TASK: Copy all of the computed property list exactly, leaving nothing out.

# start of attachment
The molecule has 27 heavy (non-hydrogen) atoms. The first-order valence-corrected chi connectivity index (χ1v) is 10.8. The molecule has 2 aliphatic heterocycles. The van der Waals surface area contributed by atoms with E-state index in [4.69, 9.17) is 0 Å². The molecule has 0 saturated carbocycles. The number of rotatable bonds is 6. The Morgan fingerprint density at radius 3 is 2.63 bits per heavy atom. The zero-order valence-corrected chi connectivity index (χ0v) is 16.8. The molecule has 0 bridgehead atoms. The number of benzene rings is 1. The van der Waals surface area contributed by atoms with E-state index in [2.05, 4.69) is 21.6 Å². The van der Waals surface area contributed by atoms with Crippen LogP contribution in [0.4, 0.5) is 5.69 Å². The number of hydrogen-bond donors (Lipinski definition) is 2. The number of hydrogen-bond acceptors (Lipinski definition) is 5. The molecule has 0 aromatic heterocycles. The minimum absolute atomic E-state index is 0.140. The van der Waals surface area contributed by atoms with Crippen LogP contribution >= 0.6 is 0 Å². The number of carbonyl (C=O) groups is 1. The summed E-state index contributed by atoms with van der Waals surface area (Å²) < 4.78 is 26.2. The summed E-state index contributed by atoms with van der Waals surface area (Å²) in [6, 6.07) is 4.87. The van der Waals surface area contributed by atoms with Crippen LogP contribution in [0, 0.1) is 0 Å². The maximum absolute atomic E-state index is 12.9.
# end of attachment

The molecule has 27 heavy (non-hydrogen) atoms. The first-order valence-corrected chi connectivity index (χ1v) is 10.8. The molecule has 2 aliphatic heterocycles. The van der Waals surface area contributed by atoms with E-state index in [4.69, 9.17) is 0 Å². The molecule has 0 saturated carbocycles. The number of rotatable bonds is 6. The Morgan fingerprint density at radius 3 is 2.63 bits per heavy atom. The zero-order valence-corrected chi connectivity index (χ0v) is 16.8. The molecule has 0 bridgehead atoms. The number of benzene rings is 1. The van der Waals surface area contributed by atoms with E-state index in [2.05, 4.69) is 21.6 Å². The van der Waals surface area contributed by atoms with Crippen LogP contribution in [0.4, 0.5) is 5.69 Å². The number of hydrogen-bond donors (Lipinski definition) is 2. The number of hydrogen-bond acceptors (Lipinski definition) is 5. The molecule has 0 aromatic heterocycles. The minimum absolute atomic E-state index is 0.140. The van der Waals surface area contributed by atoms with Crippen LogP contribution >= 0.6 is 0 Å². The number of carbonyl (C=O) groups is 1. The summed E-state index contributed by atoms with van der Waals surface area (Å²) < 4.78 is 26.2. The summed E-state index contributed by atoms with van der Waals surface area (Å²) in [6, 6.07) is 4.87. The van der Waals surface area contributed by atoms with Crippen LogP contribution in [0, 0.1) is 0 Å². The maximum absolute atomic E-state index is 12.9.